ORION: Prelude

  • Online Co-Op: 5 Players
  • LAN Co-Op: 5 Players
  • + Co-Op Campaign

Indie-Ana Co-Op and the Dev Stories - Games Cannot Fail - Page 2

The Publishing

We put together a bunch of technology demos and showcased them at a variety of conferences to build interest and discuss potential partnerships with publishers. After speaking with more than 20 publishers I decided that it wasn’t an avenue that I wanted to pursue. It ranged from reasons including to shitty deals, corporate mentality and DLC intentions. With this decided we began pursuing other platforms for raising capital, including investors and online crowd-sourcing.

The Kickstarter

In February 2011 we began our Kickstarter campaign. Back then this wasn’t a wildly known platform and no major games had used it to launch their products. It had an element of risk attached to it and we kept to a lower overall goal of $10,000 to cover the Multiplayer Beta, Conferences and Marketing. In the end we had raised nearly $18,000 - $15,000 of which we were to keep after payment processing.

This was the largest sum of money we had ever obtained and while it seemed like much it really wasn’t. In comparison that amount is roughly 1/4th of one AAA game developers salary. This not only had to cover a significant chunk of development but also play multiple developers and assist with conferences and marketing. We needed to supplement this and to do so without a standard publisher.

The Investor

Over the Summer of 2011 my brother had mentioned he had a friend out in London who would be interested in investing. This was of course very appealing to me as I needed to supplement our Kickstarter capital sooner than later. It was my first company and the idea of anyone finding it appealing enough to put their own money into was extremely captivating, attractive and tempting. This is where things started to go very sour.

The Deal

What originally began as an extremely fair and easy deal between the company and Investor ended up spiraling out of control. My brother ended up trying to protect and side with the investor by sharing confidential business documents, details of other dealings with publishers/partners to aid the Investor in negotiation as well as trying to increase the Investors take back by a 3x multiple.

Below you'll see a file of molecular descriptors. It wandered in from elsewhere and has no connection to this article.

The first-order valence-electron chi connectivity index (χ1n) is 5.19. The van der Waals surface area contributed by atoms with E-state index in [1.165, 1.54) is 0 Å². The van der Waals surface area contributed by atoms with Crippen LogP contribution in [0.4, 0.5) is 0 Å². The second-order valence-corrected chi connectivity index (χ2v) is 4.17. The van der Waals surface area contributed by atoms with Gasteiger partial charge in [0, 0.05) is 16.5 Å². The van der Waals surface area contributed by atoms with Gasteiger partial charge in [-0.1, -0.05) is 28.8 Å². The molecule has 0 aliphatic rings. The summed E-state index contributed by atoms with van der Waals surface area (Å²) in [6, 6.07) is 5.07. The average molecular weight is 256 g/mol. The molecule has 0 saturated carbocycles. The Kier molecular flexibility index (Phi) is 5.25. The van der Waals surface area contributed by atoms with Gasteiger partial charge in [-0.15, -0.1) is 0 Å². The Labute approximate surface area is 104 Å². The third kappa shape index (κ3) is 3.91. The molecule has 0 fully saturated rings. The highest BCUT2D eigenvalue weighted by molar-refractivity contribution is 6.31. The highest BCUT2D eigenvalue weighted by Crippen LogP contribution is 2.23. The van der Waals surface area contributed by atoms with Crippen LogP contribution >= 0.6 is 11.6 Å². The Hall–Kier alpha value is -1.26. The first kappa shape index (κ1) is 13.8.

At this point I had to step back into the business aspects to complete the deal just in order to continue development. I was able to revert the deal back to its original and fair terms.

Shortly after I flew to Germany for GamesCom 2011 and connected flights out to London to meet with the Investor in person for the first time. We went to a big dinner and then had drinks and talked about anything and everything to sort of figure each other out. By the time we were done I’d say we were both confident in both the mentality and plan of things going forward. I flew back to the States to get back to work.

The Depletion

At this point I had self-invested thousands of dollars and an immense amount of time towards Orion over the last 10 years. My brother also assisted with expenses approaching the 2011 Kickstarter and Conferences. Originally this was an intended arrangement in exchange for a significant portion of the company via very loose details. Once the money landed it became obvious to me that new terms had to be updated and expanded. So I had arranged for a Skype call to figure out what to do with him and his amounts.

My brother wanted every penny for everything he had put forward immediately from our first investment rather than waiting a few months and to take it from net profits instead. This would be sabotage. This wasn't acceptable and so I offered two other deals. The first was where he’d be able to get his loaned money back 1:1 from net profits and in addition a small game royalty (instead of company) to supplement this OR to keep the originally intended company royalty, where the money wouldn't act as a loan and instead the percentage of company ownership would be the repayment method. In addition, if he were to choose the company ownership route he’d need to be more involved, more present including things like attending conferences when needed and to attend developer meetings.